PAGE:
[00:00:02] Speaker A: K Mud podcast presents. [00:00:12] Speaker B: Good evening and welcome to the show. My name is Jimmy Derschlag. This is global stuff. I am very pleased to welcome to the show as a guest who covers a very, very interested in an important global issue, which is topics that we do very frequently on this show. And of course, this been in the news just continuously and been on the minds of a lot of us for it's been a while now back into October, and that's the conflict that's happening between Israel and Palestine, the Gaza and Israel. And the guest who's going to be talking about that and other issues related to that is Abba Solomon. Abba is the author of two books on Zionism, the Miasma of Unity, Jews in Israel and the speech and its context, Jacob Blastein's speech, the meaning of Palestine partition to american Jews. And also, we're going to be talking more in depth about his very recent article, endangered and dangerous Israel endangering Jews. This article that Abbasaliban wrote, today's siege of Gaza, when he wrote this back at the beginning of the month, November 1. Today's siege of Gaza is the latest iteration of a more than century long effort to instill a controlling fear of and respect for Jews, a respect, in quotes, for Jews in the non jewish inhabitants of Palestine. In the 20th century, the growing zionist community in Palestine was in the main garrisons of settlers alienated from their neighbors economically, socially and linguistically. With the creation of the state and the Nakpa. We'll be talking about that a little more. And that happened when the israeli state was created in 1948, the exile of three quarters of non jewish Palestine Palestinians from the new state. Those Arabs were simply not missed from israeli lives. All right, I guess we've got Abba with us. Are you there? [00:02:31] Speaker C: Yes. Good evening. [00:02:32] Speaker B: Good evening. Appreciate you making the time to be with us. And I've mentioned the books that you've authored. I mentioned the article that we'll be talking about and the fact that we'll be getting into some of the developments, more recent developments. There certainly has been a lot going on, very, whether we're almost like a month and a half since first the Hamas actions and then the israeli response. [00:03:04] Speaker C: Right. Apocalyptic events, really. [00:03:08] Speaker B: Right. And something the whole world is watching and that keeps developing. Before we jump into talking about the background of the conflict and over a century of what's been going on there leading up to this and some of the developments and what you've written about, maybe you can go into your background a little bit and how you come to focus on the region and be involved in the books that you've written and this focus. [00:03:46] Speaker C: Well, I became interested in the subject when I was researching my parents and grandparents life in happened to be. I live in Seattle, but I happened to be visiting New York and started visiting the jewish collection at the New York public Library. And their general reference, just to trace where my parents lived, where they had grown up. I had known my grandparents a little bit, and I wanted to find out more about what their world was like. And at the same time, I came across zionist literature from that period in New York, and I was curious about its relevance to my grandparents and to my parents. They had never been bitten, particularly by the zionist bug in the sense that they were busy building american lives and they had never converted from Bundism and american socialism to the idea of Zionism as a solution for what was called the jewish problem. I ended up in the eight and nine, and then nine and ten. I spent a year in New York and in Baltimore researching how the american jewish community dealt with this new idea, which was contested of having a jewish state in Palestine and then imposing it against the wishes of, well, creating it in conflict with palestinian Arabs who also were resident in the land. And also the difficult position that american Jews, or Jews in the diaspora, that is, Jews who live outside the state of Israel, now deal with having a state and how it affects their role in their societies, and how connected should they necessarily feel to the jewish nationalist state being imposed in Palestine? Certainly since 1967, the establishment or the established american jewish organizations have become very close to the state of Israel as a part of jewish identity, so that it becomes a question of loyalty within the group, whether you're a zionist or not. And it's very bitter, and I think it's really coming to a head. [00:06:43] Speaker B: And I think I appreciate that you talking about that background. And certainly the Zionism is a focus of your work, maybe for those. Myself, as a jewish person, I don't really think about Zionism that much and what it means in terms of the whole range of jewish attitudes. But how would you define it? And you can go into, I know your book about the speech that Jacob Blastin gave in 1948 was a real turning point in terms of the focus on Zionism. But how would you define that? [00:07:32] Speaker C: Well, there's an old joke, actually, that an american Zionist is someone who collects money from a second person to send a third person to Palestine. Basically, it has not, unlike a lot of countries in the world, we have not depleted our supply of american Jews in a great rush to move to Israel. It's usually people who kind of a specialized percentage, about one or 2% since the creation of the state. There are some notable people, Michael Oren or Ron Dermer, who are now diplomats and government officials in Israel. Gold in my ear, famously, as a young woman emigrated to Palestine. But it's generally not a living part of american jewish life. We have our own centers of nostalgia, like New York, Hollywood culture. We've made. Our jewish life has, well, has flourished in the United States. And our culture is very different from the israeli culture, which is centered on sovereignty, on being masters of your fate. Both Louis Brandeis and the educator Solomon Schechter said that the whole point for them of joining the zionist movement was resisting assimilation. So it had to do with an anxiety about maintaining identity. And acceptance was, as Solomon Schechter said, he feared assimilation more than he did pagrums, and that's why he became a Zionist. [00:09:24] Speaker B: So zionist in some ways. Would you call that comparable to conservatives or the right wing in the US politically in terms of their identity or trying to preserve a certain image of Judaism and what it is to be a jew? [00:09:47] Speaker C: Well, that would be an interesting analysis. A lot of Zionism was socialist. The kibutzim are examples of that. The main organizations, zionist organizations, had a socialist orientation, except for the fact that they were defining jewish nationalism as a national liberation movement, which is very interesting since we were spread out all over the world. So there's some contradictions there. Our lives for 2000 years have been living among others. The development of modern Judaism has been as a people who lived among others. And it's quite the change to have a territory again. And the question is, is it necessary? Of course, the question becomes, was it just to palestinian Arabs who lived in the same land? And is it defensible, is it a requirement to be an advocate for Israel in what it's done for the purpose of maintaining a ethno national state? Since we usually live among others, that's been our skill. [00:11:12] Speaker B: Right. And I want to remind the listeners that you got off to a little bit of late start, but this is global stuff. My name is Jimmy Durslag. We're talking today with Abbas Solomon, who is an author. He has published two books on Zionism, and his recent article Endangered Dangerous Israel, endangering Jews. We'll be talking about that as well. You can find out more about him and his writings at his website, which is Abbasolomon So the Zionism has been part of the history of Israel and its relations to the Palestinians and both within defining the israeli state where the palestinian citizens of that part of Israel considered outside, and then the regions that were set aside for Palestinians, such as the West bank and Gaza. But even their settlements and incursions into. From the. You were saying in the article that even before the establishment of the israeli state, there were organized efforts to marginalize and repress the palestinian residents there. [00:12:46] Speaker C: Unfortunately, yes. Part of it was because through the majority of immigrants to Palestine, jewish immigrants were european, and many of them had an idea of european superiority to the natives, quote unquote. And that's the word that in the 20s, zionist settlers used and zionist leaders used when discussing the inhabitants of the land. And they were obsessed. Well, they were determined to not rely on non Jews. That was one of the philosophies of building a jewish homeland in Palestine, was to use jewish labor, not to hire yourself out, and also not to hire as much as possible gentiles, because you were trying to negate. The phrase was negate the diaspora, the galut, the exile, by building a jewish life. It's very mystical and somewhat blood and soil, in an unfortunate way, of endowing the land with this mystical meaning that only there would you fully build a jewish life again and a jewish nation again. And this is before the Holocaust. This is simply a discomfort with having to negotiate or navigate interactions and interdependence with gentiles. The idea was to, and you see it in an extreme now of being entirely self referential, self sufficient in your deterrence and in your dominance of your future and of your fate, and creating your own land and your own army, was the root. [00:15:06] Speaker B: And that happened very early. You talk in the article about almost from the very beginning, you might compare them to militias here. There's groups of armed young jewish youths who kind of patrol became the, became the enforcers in a way of pushing the non jewish Palestinians out of the areas that were being occupied and turning into the jewish part of Palestine. What we consider Israel now. [00:15:54] Speaker C: And this has been a pattern. And in part, the problem was that fraternization. And there's a lot of examples of jewish communities in palestinian villages that got along, but the general idea was separation. And that kind of gives you a little bit of a sense of how this went wrong, in the sense of you had tens of thousands and then hundreds of thousands of jewish people moving to Palestine, not with the idea of joining palestinian life, but preserving and building a hebrew nation linguistically, socially, economically. So the idea was never to fit into the economic structures. It was to build in a separate, parallel community with its own. Yes, its own militia, its own nascent government. [00:16:58] Speaker B: So over the years, with what's happened with the non jewish Palestinians being pushed into the settlements like in Gaza and the West bank, and also, as we know, with Gaza, the access to most everything they need comes from the outside. And the state of Israel controls the flow of goods into and out of there. So for the history of the settlements in Gaza and the Palestinians, they have depended on the israeli government and their policies or whatever goodwill they have to get their supplies. And so there's been this over the decades, this frustration and this pushback and conflicts happening. But almost in the United States, and with american Jews and so much even criticizing or questioning that is unacceptable. It seems like the way the Israelis have treated the Palestinians and how that's led to the situation in Gaza. [00:18:17] Speaker C: Right, and this is very age related. Younger Jews are much more open to comprehending the palestinian experience, what the last hundred years has been like for them. Encountering the zionist project. Older people, well, it's a generalization, but the way the polling is going, younger Jews are much more likely to not accept the state of Israel depiction of reality. And it's really different. I mean, if you look at israeli media or some mainstream media, it, I guess you would say, privileges the human experience and the human fears of Israelis, where the just as compelling and numerically much more fulsome horrors that, for instance, people in the West bank and Gaza are now experiencing don't resonate as much. But then if you look at world media or al Jazeera or broadcasters and left in the US, there's much more openness to not seeing anti Zionism or serious concern with IDF actions as anti semitic? That's one thing here is, is the state representing jewish people? And is the prospect of serious change of sovereignty over Palestine in some other more egalitarian or more open, less oppressive structure? Anti Jewish. The mainstream organizations, which are mostly supported by older donors, proposes the idea that any questioning of the premises of the 48 establishment of the state, the exile of 75% of the palestinian arab population outside of the borders of Israel, any questioning of that event and premise, and the premise that the right of return for Palestinians is out of the question. Any questioning of that is essentially an attack on jewish people. And I don't think that's going to work anymore. But there's also the question of. [00:21:11] Speaker B: How. [00:21:11] Speaker C: Hard is it going to be for the jewish american community to adjust to the idea that anti Zionism might be just. [00:21:24] Speaker A: KMUD is a community radio station in the Redwood region of northern California. Donate to support people powered [email protected]. [00:21:40] Speaker C: So. [00:21:40] Speaker B: Now let's bring it up. Jump several decades and bypass some of the other many conflicts that have had between the israeli borders and the palestinian communities over the years, including the incursion of the settlements and even within the palestinian territories, limiting palestinian rights to what prompted the attacks that happened last month with Hamas, the leader of Hamas in Gaza, Yehasinhwar, who was previously in prison and released as part of where 1000 palestinian prisoners were exchanged because of the capture of one israeli soldier who was arrested in 1988. But then Sinoir came and was handling Hamas, and basically Hamas was being seen as more cooperative at that time with Israel. And there was some hope that there would be some reconciliation between, in the way that the Palestinians in Gaza and the israeli government and officials were able to come to some kind of agreements and normalcy. But it seems like there was always this plan for some kind of action. And even though that came as some kind of surprise. And what do you see as the background that led to the Hamas attacks? [00:23:33] Speaker C: Well, the priority for Israel is kind of control and a predictable situation from their point of view. Things were going along, but there's a lot of pressure on palestinian Arabs in the West bank from increasingly aggressive kind of ethnic cleansing raids by settlers, making life harder and harder. And if you look at the map of the West bank with the settlements designed with the idea of disrupting palestinian life, interrupting contiguity and establishing judaization of the West bank, and the flashpoint of the provocations of bringing more and more jewish religious observances up to the Temple Mount or the al Aqsa compound. From the standpoint of without, this wasn't a peaceful situation that Hamas interrupted. It was a response to a number of increasing provocations that made normal life more and more difficult. [00:25:13] Speaker B: Again, I want to remind the listener, this is global stuff. My name is Jimmy Derslag. We're about halfway through this show, talking to Abba Solomon about the situation in Israel and Palestine and the conflict in Gaza, between Gaza and Israel right now and what led up to that, some of the history of that. This is a call in show. If you have a question or a brief comment, you can reach us here. 707-923-3911 we've got our excellent engineer Michael waiting, standing by, just ready to take your call. So in reading about this, it seemed like the Hamas action also was because they felt there was not being like they were becoming less relevant. The palestinian concerns it was almost like a last stand kind of thing, that out of necessity, they had to take some kind of action. Would you agree with that, as far as what led to that planning and actually taking action? [00:26:32] Speaker C: I would agree that the israeli government has no motivation to do anything unless there's a threat to the status quo. And honestly, you have to say that since October 7, the state of Israel's state of security and sustainability has taken a big hit. The call up, a huge or unprecedented call up of reservists, cripples the economy. They have roughly 300,000 people who are now internally displaced from the north of Israel and from the Gaza envelope. So in other words, what you have is a large portion of the periphery of Israel had to be evacuated. Now, how long can that be sustainable? What will this mean to investment, tourism? And really, if Hezbollah decided to threaten missiles to bengurian airport, that would be an intolerable interruption in national life and feasibility for the state of Israel. So I've never seen a moment as threatening to the actual existence of the state in its current way. So you could say that this has been a month and a half where the deterrence that Israel has always tried to maintain and is trying to maintain now is questionable because there's enough resistance from enough directions, not to mention missiles from Yemen, that the United States Navy is interrupting, or shooting down drones and missiles from the houthis of mean. I have no idea what the Hamas thinking was, but also was a remarkable failure of what is supposed to be the specialty of the israeli state, which is surveillance and intelligence. [00:29:09] Speaker B: Let me jump in here because we do have a caller. Hi, you're on the air. [00:29:15] Speaker D: Hi. [00:29:16] Speaker E: I wonder if you guys might want to talk about Hamas as extremely controlled opposition and the latest incursion as false flag operation. And I hope you could address that, because there's a lot of evidence for that. But my personal view is that Israel, as well as the USA and the United Kingdom, are all coup states of the banking dynasty families and their allied criminal associates who are using it as a military linchpin in their oil monopoly in the Middle east. That's what I think Israel is. I think it was set up not as a favor to Jews or Judaism, but that it was set up to be a military linchpin in the oil monopoly of the super rich banking dynasty. But if you can address the controlled opposition element of Hamas and all the evidence that shows that it's an obvious false flag. [00:30:18] Speaker B: Do you have an idea about that, Abba? As a false flag? I've read a bit about the Hamas interests and planning and why they went behind that, why they did that. Do you see that as a false flag or how would you look at that? [00:30:42] Speaker C: Well, there is the fact that just as during the soviet invasion in the. Basically supported the mujahideen who became or evolved into al Qaeda, in the case of Hamas, its origin story is tied up with support from the state of. Well, support for them was because the state of Israel wanted opposition available to Fatah, to the Palestine Liberation Organization. And up until even recently, the state of Israel and the government of Israel has had a benefit, a perceived benefit, they felt, from the PLO in the West bank and Hamas not being able to reunite or cooperate because they felt that was their way of having a superior control over the situation rather than confronting a unified front. And as for the larger question, everybody kind of builds their own story that makes sense to them about forces in the world. It's very interesting because there are a lot of elements that go into the creation of the state and motivations from various countries to alliance with Israel. [00:32:29] Speaker B: Yeah, I would agree with that. And I'm sure there's a lot of that dynamics that that caller brought up. But what the direct connections are, it's not necessarily easy to tell. It's interesting that you brought up the relationship of Hamas and the PLO. Fatah, which in effect, that's the official representative of the Palestinians, right, is Fatah. And yet Fata does not get along with Hamas. In fact, froze them out in 2006 when they lost a legislative ballot to Hamas. So there is that infighting. And how does that relate to this current situation? [00:33:24] Speaker C: Well, interestingly enough, the PLO hasn't had an election either. For a long time. Since, I believe, 2007, Gaza has not had an election. [00:33:37] Speaker B: Is that Abbas is still the leader then of the PLO, right, with kind. [00:33:43] Speaker C: Of an indefinite term. Now, they have wanted to have new legislative elections, but they want to do something that the Israelis forbid, which is to have palestinian Arabs in east Jerusalem be part of their electorate. In other words, allow people to vote who are residents of Jerusalem, East Jerusalem, the part captured in the 67 war. And the Israelis forbid that won't allow electioneering and an election to take place because they feel that would threaten their sovereignty, their claim to all of greater Jerusalem. But I think either things are going to be solved by force or they're going to have to be solved by actually allowing elections to take place. And that's one thing the israeli government has not really wanted to confront, is a properly constituted elected representative of Palestine. To negotiate with, I should say. I'm also really concerned how this is going to relate to how Jews in the diaspora operate in the world and what this is going to mean to how people think about Jews, people feeling the necessity to kind of take revenge against Jews elsewhere, to express their anger about what the state of Israel does. And I think it was a foreseeable question. And the publicity, the airing the ubiquity now of news from Gaza is, I think, going to really affect, I know within the american jewish community, there's a lot of concern, and in the major organizations, they're doing a conflation of concern about Palestine, concern about israeli actions against Palestinians, and anti semitism. And I don't know how this is all going to play out. [00:36:03] Speaker B: We'll agree that in what I've seen, compared to other times, there has been more coverage or at least more acknowledgement that the extremity of the israeli response and the situation of Gaza and more publicity of that. We do have another caller. Hi, you're on the air. [00:36:26] Speaker D: Hi. I was just wanting to refer to. The other caller was talking about the false flag attack. I don't think he was talking about the politics. I think he was talking more about the erroneous facts that don't add up. Like there were a lot of warning signs that were purposely ignored three days before the attack. It's an impossible that they could pull an attack that large off without Massad intelligence being aware of it. In fact, Massad intelligence was definitely aware of it. They practiced using hang gliders with machine guns. They weren't doing that in a cave. [00:37:11] Speaker C: Right. Yeah. [00:37:14] Speaker D: Erroneous facts that don't add up to Netanyahu and the Mossad not knowing that that attack was going to happen on the 50th anniversary of another attack. I mean, come on. Are you thinking of the fact why they add up to an inside job? And this played out 100% in Zion's favor? Amas must have known that this was not going to work out in their best interest. [00:37:50] Speaker B: Well, let's let the caller or the guest respond to that. Thanks for. [00:37:56] Speaker D: Okay, thank you. Yeah, I'll take the answer off the air. [00:37:59] Speaker B: Thank you. Do you have another response to that about Solomon? [00:38:10] Speaker C: The caller is absolutely right that this is a remarkable, remarkable intelligence failure. The fact is the israeli society was in the last year pulling itself apart over the judicial overhaul that Netanyahu is pushing. And there was a question of whether it kind of reduced the communications and the efficiency within the israeli intelligence apparatus. It's a little bit like 911. You can read the events, and then you can come up with what it is you believe and is credible, and then kind of come up with an alternate explanation. And I don't know how to connect with that because it puts a lot of players into kind of false positions like that. Would assume that Hamas is manipulated by the Israelis and by bigger forces. I'd have to say I'm agnostic. [00:39:29] Speaker B: Yeah, well, yeah, we know how people think about 911 in terms of similar analysis of that. So we won't go there on this show. I do want to remind the listeners, this is global stuff. My name is Jimmy Dershlag. My guest, Abba Solomon, author of two books on Zionism, the Miasma of Unity, Jews and Israel, and also the speech and its context, Jacob Bloustein's speech, the meaning of Palestine partition to american Jews, he's been writing about. You can get more information about abba online and see his most recent writings. There was an article by the New York Times, in the New York Times about the Hamas planning. And really, although we have Hamas in Gaza, the heads of Hamas, the higher ups in the organization, are in other countries. They're in Qatar and other places. They're headquartered in other places, not just in the palestinian parts of non jewish parts of Israel. And there was the implication that the heads have Hamas. Number one, they denied that there were any civilian casualties, unless it was they were caught in the line of fire and that there was never any. And also, they did not seem to be that concerned about what the blowback would be against the Palestinians in Gaza, that it was more important to them to take this action, those in Hamas, not in Israel, than to be concerned about what that blowback would be. As the last caller implied, they must have known this wouldn't work and that there would be extreme response from. [00:41:46] Speaker C: Various. I think certainly there was horrors that day. There is going to be, I think, a reappraisal of some of the claims of some of the violence. In other words, we know that the beheaded babies was simply a rumor. The question of was it entirely as humane and orderly as Hamas says its goals were? I don't think so. In part, it's really a matter of, the fence was breached in a number of spots, and it was not only Hamas fighters who came through, but it did have some of the feel of a slave revolt or a prison riot where things are barbarous. It certainly was a horrible moment, and in part it was, I think, propaganda of the deed is what the anarchists called it. They were proving that this idea of what Israel does, which is subsidize settlements of the periphery to basically plant the israeli flag and plant, well, basically, they call it judaizing parts of Israel which are sparsely populated in order to take possession of the entire land, wasn't going to be secure. And, I mean, it's a horrible way to have proved that. And they proved it. [00:43:35] Speaker B: Okay, so today is a very significant event that's been happening today and into tomorrow, which is perhaps there's going to be some kind of resolution. Right now it's in a temporary four day ceasefire that just began today, and there's been a prisoner exchange that started today. And then they say tomorrow. Netanyahu said there'll be more released tomorrow. The numbers I saw would. Well, we'd seen numbers that 200 captives had been captured by Hamas, and I see that 24 have been released and 39 Palestinians also freed in a prisoner exchange. What kind of a point in time do you see us at right now? Do you think there may be a chance to extend this current ceasefire and maybe reach some kind of resolution as there's been so much pressure, global pressure, to stop the military actions? [00:44:52] Speaker C: Right. Well, I know that the israeli war aims, which are somewhat unrealistic, but is to extinguish Hamas as any threat. First off, they have external support. And second of all, wiping out an ideology like us, the United States occupying Afghanistan, and to wipe out the Taliban didn't work. I think it won't work for the same reasons that you can't extinguish by foreign troops an ideology. One thing is the said, you know, we won't be negotiating. Well, they've now started negotiating from the american government point of view. The US government is starting to say, well, we need to solve this particular crisis, but we also finally have to solve the question of palestinian rights, that this is simply a festering problem. Now, as far as the Israelis are concerned, this isn't a festering problem. This is a problem to be managed as israeli life continues. But the urgency that the Palestinians feel, I think, is also starting to be expressed by foreign governments which have been supportive of Israel. But there's going to have to be kind of reconceptualization of what israeli security is, and it's going to have to be coming to a reasonable conclusion that allows fulfillment of palestinian life in a way that's not suppressed in favor of jewish life in Israel. [00:46:51] Speaker B: And do you see that even that is a possibility? I mean, Netanyahu was talking about move them to Egypt. Right. There's a lot of empty buildings in Egypt, you get these. A million or 2 million people. 2 million would be the entire population of the Gaza. [00:47:13] Speaker C: Well, I cannot imagine the international community going along with that. The Nakba of 48, 47 and 48 is well understood, certainly by Palestinians, and I don't think the world would sit for it. But basically what I'm thinking is this is enough of a crisis that there's opportunity for some reconceptualization of what israeli rights are versus the rights of all of the other people who are Palestinians, the jewish and muslim and christian non zionist residents of Palestine. [00:48:07] Speaker B: So we don't have much time left. There's also know we mentioned this in passing, but even though there have been a lot of voices that have talked about the actions of the Israelis against the non jewish inhabitants, there still has been a lot of pushback within the country. I know the american jewish committee is still very active itself, and APAC, of course, as funding a lot of elections and representatives. But there's been things like Harvard University basically denying that when there was a Wiley students and faculty declaring that the slogan from the river to the sea, which is a call for freedom for Palestinians, was called anti semitic and that it's okay to censor that. That's not a violation of free expression in this country. There's so much human cry from the right about freedom of speech and all that. And yet the groups that have come out speaking for at least expressing the opinion that this needs to be looked at and the rights of the Palestinians need to be considered and respected, there's still this huge blowback against that in this country, and censorship of Rashida Tlaib is a direct result of that as well. [00:49:53] Speaker C: Right. And I believe she was. Yes. She just censured by the house. [00:49:57] Speaker B: Right? [00:49:58] Speaker C: I believe, yes. That demonization of that slogan, which has been around for years, it's a reliable chant. Metrically, it works and it expresses what it wants to express that is being interpreted as eliminationist of Jews, that it's a call for elimination of Jews. And the corollary of that is any change in domination of Palestine by a mighty controlling state of Israel from the Jordan river to the Mediterranean, any challenge to that and any rethinking of who gets to vote. For instance, the basically six, 7 million Palestinians in Gaza and the West bank are controlled ultimately by a government they don't vote for indefinitely. This has been going on since 1967, and there's got to be a sea change. And I'm just thinking, basically because of the stress and vulnerability that Israel is experiencing. Now there may be some options for realignment, finding common ground or something, because otherwise Israel is simply not as mighty as it used to be. It is not in control of the situation now. It's got basically three or four fronts going, the threat from Gaza, from Yemen, Hezbollah, and then forces in Syria that are also Hezbollah aligned. And the population of the West bank is experiencing provocations that are making life intolerable. So I don't know if there isn't some opportunity for improvement because it just can't stay as bad as it is right now. [00:52:14] Speaker B: Well, we're so glad for you to have made the time to talk about this Abbasolomon author, and you can find out more about his work, And we appreciate the work you're doing on this. I know. I was going to ask if you ever get pushback as an author, a jewish author, proposing showing how there is some legitimate concern about the treatment of Palestinians, but I'm sure you get a little bit of blowback occasionally. [00:52:56] Speaker C: Yeah, there's a bright line between people. There's a lot of jewish people who are sympathetic and understanding of the position of Palestine and basically a raw deal for quite a long period of time, and people who are totally wedded to the idea that jewish identity is tied to support for the jewish state of Israel in its current configuration. So I guess, yes, there are a number of people, even within my extended family, who are horrified. [00:53:35] Speaker B: I have some of that, too. But anyway, thank you so much. I really appreciate you making the time. [00:53:44] Speaker A: This has been a Kmut podcast to listen to other shows and more episodes of this show. Find us on all the platforms where you get your podcast, and also on our website,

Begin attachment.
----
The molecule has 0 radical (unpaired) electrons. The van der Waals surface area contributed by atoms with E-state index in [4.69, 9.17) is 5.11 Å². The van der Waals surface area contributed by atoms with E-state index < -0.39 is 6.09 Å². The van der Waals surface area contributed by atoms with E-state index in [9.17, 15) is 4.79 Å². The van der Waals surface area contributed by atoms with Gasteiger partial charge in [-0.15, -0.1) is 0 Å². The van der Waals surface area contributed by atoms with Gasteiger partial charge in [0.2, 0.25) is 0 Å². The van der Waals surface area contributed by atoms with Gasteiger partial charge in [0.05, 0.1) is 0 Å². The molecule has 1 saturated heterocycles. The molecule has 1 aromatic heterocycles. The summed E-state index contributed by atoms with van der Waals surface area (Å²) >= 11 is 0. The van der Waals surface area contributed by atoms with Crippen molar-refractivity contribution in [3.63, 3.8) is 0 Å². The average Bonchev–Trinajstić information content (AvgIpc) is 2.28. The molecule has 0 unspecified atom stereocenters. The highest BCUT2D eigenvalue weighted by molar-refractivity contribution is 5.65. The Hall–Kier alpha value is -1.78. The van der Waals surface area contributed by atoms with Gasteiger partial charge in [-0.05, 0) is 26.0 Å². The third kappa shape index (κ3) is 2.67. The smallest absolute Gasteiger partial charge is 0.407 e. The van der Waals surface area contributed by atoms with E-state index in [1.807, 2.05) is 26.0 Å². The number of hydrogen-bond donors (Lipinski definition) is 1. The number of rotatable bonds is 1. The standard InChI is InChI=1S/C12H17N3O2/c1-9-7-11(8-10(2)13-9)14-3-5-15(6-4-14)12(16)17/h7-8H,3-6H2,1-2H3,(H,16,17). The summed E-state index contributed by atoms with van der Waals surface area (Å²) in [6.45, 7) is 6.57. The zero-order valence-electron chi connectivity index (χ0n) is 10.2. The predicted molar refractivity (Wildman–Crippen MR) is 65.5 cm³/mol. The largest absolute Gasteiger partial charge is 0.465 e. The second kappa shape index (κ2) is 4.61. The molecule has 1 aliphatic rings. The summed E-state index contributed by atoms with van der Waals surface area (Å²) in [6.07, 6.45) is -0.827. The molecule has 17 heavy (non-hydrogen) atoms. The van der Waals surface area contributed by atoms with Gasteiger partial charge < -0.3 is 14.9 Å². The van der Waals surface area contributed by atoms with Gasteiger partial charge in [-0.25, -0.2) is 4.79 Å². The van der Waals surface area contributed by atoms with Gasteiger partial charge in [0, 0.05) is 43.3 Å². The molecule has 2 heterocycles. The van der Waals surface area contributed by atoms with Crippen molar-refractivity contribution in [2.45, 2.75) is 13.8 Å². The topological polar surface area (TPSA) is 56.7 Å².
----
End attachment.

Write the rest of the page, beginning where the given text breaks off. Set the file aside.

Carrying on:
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February 27, 2024 00:56:58
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Global Stuff Joshua Landis

Joshua Landis is the Director of the Center for Middle East Studies at the University of Oklahoma. He recently wrote the article that appeared...